- The Legacy of John Adams: Defending Due Process and the Rights of the Accused
- June 27, 2011
- Law Firm: Cohen Rabin Stine Schumann LLP Matrimonial Family Law - New York Office
“New York State has made considerable strides in both establishing and recognizing alternative approaches within its criminal justice system. These approaches not only ensure due process, but foster access to justice and rehabilitative measures for accused individuals who might otherwise be
without adequate representation, advocacy or a chance for successful treatment.”
This May, as the nation celebrates Law Day, the theme is The Legacy of John Adams, From Boston to Guantánamo, in recognition of Adams' defense of British soldiers charged with the fatal shooting of five men during the 1770 Boston Massacre, an unpopular undertaking at the time,1 but one that demonstrated Adams' steadfast commitment to the principles of due process and defending the rights of the accused.
While this year's theme has implications throughout history, nationally and internationally, in the 241 years since, we have witnessed a proliferation of efforts to protect the rights of the accused. For example, there are the establishment and expansion of law school capital punishment projects and clinics to ensure access to justice in criminal courts, as well as community law projects and bar association initiatives aimed at developing approaches to unmet needs within criminal justice systems.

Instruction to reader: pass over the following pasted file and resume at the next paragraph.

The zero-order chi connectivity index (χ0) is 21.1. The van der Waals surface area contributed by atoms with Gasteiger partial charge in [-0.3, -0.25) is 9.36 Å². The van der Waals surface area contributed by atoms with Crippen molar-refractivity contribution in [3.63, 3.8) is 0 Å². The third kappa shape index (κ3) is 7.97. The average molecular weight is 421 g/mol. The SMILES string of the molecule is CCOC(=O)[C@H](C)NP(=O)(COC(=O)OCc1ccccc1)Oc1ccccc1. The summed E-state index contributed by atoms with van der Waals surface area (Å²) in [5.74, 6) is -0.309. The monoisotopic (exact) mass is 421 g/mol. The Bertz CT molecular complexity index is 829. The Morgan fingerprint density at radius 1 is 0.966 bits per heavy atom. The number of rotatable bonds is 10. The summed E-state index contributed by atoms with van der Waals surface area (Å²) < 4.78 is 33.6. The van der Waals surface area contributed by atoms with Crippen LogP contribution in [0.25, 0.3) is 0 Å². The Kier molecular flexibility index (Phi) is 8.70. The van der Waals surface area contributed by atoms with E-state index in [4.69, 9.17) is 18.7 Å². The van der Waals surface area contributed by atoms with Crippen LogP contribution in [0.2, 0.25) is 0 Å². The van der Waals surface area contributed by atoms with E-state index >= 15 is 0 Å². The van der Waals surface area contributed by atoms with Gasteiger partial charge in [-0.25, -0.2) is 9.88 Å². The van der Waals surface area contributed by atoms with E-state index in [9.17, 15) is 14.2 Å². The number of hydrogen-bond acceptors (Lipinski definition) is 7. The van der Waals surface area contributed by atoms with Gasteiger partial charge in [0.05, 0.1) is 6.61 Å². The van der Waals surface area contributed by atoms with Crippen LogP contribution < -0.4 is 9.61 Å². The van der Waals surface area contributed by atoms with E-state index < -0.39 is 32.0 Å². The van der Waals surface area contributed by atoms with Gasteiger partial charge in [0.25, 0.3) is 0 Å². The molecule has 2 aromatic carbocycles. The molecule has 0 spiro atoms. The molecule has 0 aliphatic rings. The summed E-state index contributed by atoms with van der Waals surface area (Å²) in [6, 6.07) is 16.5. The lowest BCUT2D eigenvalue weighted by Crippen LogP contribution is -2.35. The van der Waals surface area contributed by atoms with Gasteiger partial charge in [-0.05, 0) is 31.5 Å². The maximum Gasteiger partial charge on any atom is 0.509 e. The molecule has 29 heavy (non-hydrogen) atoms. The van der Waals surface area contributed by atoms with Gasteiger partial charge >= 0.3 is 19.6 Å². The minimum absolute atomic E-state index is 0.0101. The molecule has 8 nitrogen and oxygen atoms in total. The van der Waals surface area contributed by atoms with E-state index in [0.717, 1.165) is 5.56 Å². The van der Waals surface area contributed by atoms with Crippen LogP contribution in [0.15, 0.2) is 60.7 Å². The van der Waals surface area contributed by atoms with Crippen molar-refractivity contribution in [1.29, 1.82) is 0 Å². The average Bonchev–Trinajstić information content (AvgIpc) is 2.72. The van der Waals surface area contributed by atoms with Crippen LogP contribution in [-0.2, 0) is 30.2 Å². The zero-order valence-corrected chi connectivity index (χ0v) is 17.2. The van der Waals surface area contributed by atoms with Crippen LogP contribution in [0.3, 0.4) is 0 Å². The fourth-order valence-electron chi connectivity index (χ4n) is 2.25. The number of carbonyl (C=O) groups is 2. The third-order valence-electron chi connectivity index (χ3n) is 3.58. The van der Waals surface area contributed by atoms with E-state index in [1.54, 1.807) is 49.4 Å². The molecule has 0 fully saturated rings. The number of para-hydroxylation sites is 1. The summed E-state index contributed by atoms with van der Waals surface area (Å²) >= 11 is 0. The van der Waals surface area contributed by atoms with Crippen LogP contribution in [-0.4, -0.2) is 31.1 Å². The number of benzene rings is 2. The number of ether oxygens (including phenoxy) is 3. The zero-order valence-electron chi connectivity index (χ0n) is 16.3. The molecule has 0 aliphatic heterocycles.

New York State has made considerable strides in both establishing and recognizing alternative approaches within its criminal justice system. These approaches not only ensure due process, but foster access to justice and rehabilitative measures for accused individuals who might otherwise be without adequate representation, advocacy or a chance for successful treatment. These alternatives provide defense counsel with options unheard of in 1770.
Alternatives within the criminal justice system first attracted my attention as a law student, when I had the extraordinary opportunity to intern as a courtroom advocate with an alternative to incarceration program for criminal defendants who were survivors of domestic violence.
This experience, especially rewarding when a client participated in the program, rather than being or remaining incarcerated, isolated from children and support systems, provided solutions beyond conventional models of crime and punishment. This experience also afforded invaluable insight into the role of the defense attorney in partnering with providers to address the client's non-legal needs.
New York State has implemented and widely expanded innovative tribunals designed to provide defendants in criminal cases with intervention where appropriate, while at the same time, affording protection, services and education for families and individuals impacted by domestic violence, substance abuse or other abuse.
These courts, the Problem-Solving Courts, consisting of the Integrated Domestic Violence Courts, Sex Offense Courts, Domestic Violence Courts, Youthful Offender Domestic Violence Courts, Drug Treatment Courts, Mental Health Courts and Community Courts, keep pace with a diverse range of issues and potential solutions and require defense attorneys to facilitate client parti-cipation.2
While we can only guess that Adams would laud these efforts, at least one renowned biographer describes John Adams as "¿not a man to back down or give up, not one to do anything other than what he saw as his duty."3 As lawyers, we continue to embrace Adams' sense of duty as we look for creative solutions in the law, in order to be able to champion due process alongside today's resources.
1. David McCullough, "John Adams" (Simon & Schuster Paperbacks, 2001), 65-68.
2. New York State Problem-Solving Courts Brochure.
3. McCullough, "John Adams," 29.